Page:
Step 2: Explore The Vast Emotional Terrain That Comes With Pushing Through
So, back to my first day of really feeling unmotivated to workout.

The next thing that I did was to force myself into my car almost on autopilot and drive to the park where I worked out at.

I hoped that maybe by just following the routine of my workout that the spark would start to light.

Unfortunately, that wasn’t the case. I was getting frustrated and scared that I couldn’t get this cloudy feeling to go away. As I sat in my car I watched as an older man came jogging down the trail, huffing and puffing.

A guy who I’d seen running every day. I started thinking about him and the challenges he’s faced. I had always assumed that people that managed to go running every day at all costs were to be envied because they seemed to never experience a lack of motivation.

But as I watched him run on by I started wondering if perhaps the opposite was true.

If perhaps only a guy like him, one that ran at all costs, truly knew what the feeling of no motivation really was.

Because he never missed a day he had to have known what it was like to put on those running shoes when the last thing you want to do is move or even get out of bed.

Did he manage to force himself to run even when a loved one died, or he was up all night taking care of a sick family member, or when he himself was sick? Did he know what it was like to run even when he was stressed at work or the weather was anything less than inviting?

I thought back to when my best friend and I went skydiving. I had expected to feel a lot of fear when I jumped out of the plane. But when I jumped I felt so many emotions that blended together to form something I had never ever felt before or since. There are emotions I could never have felt if I hadn’t gone through that experience.

I wondered if there were emotions and experiences that he’s gone through that I could never know if I wasn’t willing to do the same.

Since then this quote by Theodore Roosevelt has become one of my favorites, pushing me to keep going with my workouts day after day: “Far better is it to dare mighty things, to win glorious triumphs, even though checkered by failure… than to rank with those poor spirits who neither enjoy nor suffer much, because they live in a gray twilight that knows not victory nor defeat.”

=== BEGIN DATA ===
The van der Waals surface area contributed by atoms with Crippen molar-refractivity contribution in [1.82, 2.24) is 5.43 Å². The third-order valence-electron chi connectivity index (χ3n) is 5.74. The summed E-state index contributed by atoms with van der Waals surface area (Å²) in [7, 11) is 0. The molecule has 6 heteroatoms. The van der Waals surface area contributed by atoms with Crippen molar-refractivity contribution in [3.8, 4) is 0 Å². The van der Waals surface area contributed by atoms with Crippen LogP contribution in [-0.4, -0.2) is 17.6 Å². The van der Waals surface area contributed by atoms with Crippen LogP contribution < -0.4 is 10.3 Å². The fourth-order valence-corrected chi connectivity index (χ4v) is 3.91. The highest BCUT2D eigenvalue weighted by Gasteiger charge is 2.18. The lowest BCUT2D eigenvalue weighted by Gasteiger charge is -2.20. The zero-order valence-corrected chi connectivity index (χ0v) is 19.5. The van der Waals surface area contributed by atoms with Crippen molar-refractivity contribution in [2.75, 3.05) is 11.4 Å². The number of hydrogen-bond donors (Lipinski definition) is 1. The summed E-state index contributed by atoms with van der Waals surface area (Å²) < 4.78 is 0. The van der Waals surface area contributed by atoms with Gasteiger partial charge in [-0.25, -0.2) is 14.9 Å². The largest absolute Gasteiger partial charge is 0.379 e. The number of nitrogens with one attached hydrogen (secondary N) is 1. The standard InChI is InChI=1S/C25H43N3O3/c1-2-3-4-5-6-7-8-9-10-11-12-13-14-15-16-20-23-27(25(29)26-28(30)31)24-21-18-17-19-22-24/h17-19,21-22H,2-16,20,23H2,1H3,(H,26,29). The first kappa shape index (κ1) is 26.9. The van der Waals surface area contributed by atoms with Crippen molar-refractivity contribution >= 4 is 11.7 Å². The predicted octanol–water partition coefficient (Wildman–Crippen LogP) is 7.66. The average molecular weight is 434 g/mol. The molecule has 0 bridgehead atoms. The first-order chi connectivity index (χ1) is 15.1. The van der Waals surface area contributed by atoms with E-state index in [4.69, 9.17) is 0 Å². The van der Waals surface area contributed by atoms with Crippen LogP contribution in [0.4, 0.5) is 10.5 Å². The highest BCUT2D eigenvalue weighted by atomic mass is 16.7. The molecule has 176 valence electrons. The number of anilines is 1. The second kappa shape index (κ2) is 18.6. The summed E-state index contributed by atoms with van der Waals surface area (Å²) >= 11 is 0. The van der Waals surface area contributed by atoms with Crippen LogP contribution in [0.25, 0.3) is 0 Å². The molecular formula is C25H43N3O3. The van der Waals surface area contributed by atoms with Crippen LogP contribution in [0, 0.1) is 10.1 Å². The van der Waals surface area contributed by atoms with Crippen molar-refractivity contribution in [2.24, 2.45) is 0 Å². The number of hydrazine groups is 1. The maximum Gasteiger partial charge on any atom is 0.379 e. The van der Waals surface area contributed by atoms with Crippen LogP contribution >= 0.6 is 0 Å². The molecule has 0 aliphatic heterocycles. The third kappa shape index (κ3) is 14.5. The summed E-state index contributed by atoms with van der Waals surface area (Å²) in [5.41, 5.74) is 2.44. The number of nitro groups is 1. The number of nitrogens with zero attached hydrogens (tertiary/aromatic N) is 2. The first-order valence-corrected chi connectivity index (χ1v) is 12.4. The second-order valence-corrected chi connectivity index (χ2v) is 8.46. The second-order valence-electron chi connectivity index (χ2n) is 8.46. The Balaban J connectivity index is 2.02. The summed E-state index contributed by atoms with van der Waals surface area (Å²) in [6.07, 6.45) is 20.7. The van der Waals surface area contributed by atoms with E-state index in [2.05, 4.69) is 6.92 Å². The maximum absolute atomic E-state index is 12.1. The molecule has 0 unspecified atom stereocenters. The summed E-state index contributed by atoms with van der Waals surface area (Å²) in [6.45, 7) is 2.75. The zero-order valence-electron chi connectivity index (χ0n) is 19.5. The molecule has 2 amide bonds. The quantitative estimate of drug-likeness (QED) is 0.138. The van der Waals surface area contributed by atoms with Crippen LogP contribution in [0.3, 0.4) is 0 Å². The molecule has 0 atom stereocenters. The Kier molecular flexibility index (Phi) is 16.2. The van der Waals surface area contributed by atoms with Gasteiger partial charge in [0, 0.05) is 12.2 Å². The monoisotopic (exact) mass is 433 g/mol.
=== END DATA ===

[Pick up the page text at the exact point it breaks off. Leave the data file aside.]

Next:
Step 3: Set Floor Goals As Well As Ceiling Goals
The last thing I did that really helped me to get my butt out of the car and moving was to commit to just going after my Floor Goals for that day.

What’s a Floor Goal?

This goes back to a concept I learned while I was on a church mission in Australia.

Basically, when you start working out there’s an initial excitement that can lead you to set a lot of high goals. And these goals are good. But they can also feel overwhelming on days like the one I was experiencing.

So that’s why it’s a good idea to set 2 types of goals, a Floor Goal and a Ceiling Goal. Ceiling Goals are those goals that you really want to reach for.

They’re the tough ones, the ones that demand everything you’ve got.

Floor Goals are your minimums, the least that you’ll settle for.

So, for instance, in my workout I was doing an exercise called Medicine Ball Slams (a favorite of mine where you throw the medicine ball down as hard as you can like you’re trying to break it open).

I would do it for 30 secs at a time.

My ceiling goal was something like 18 slams. My floor goal was something like 11, a number that I knew I could reach with just decent effort.

I had both a ceiling and a floor goal for each of my exercises and I had them written on a whiteboard that I took with me to my workouts. Doing my workout, just hitting my floor goals, was enough to rev my motivational engine again.

It’s funny how that works, but often you feel so good at the end of a workout that the fire you thought you had lost gets re-lit again and the next workout becomes something you look forward to.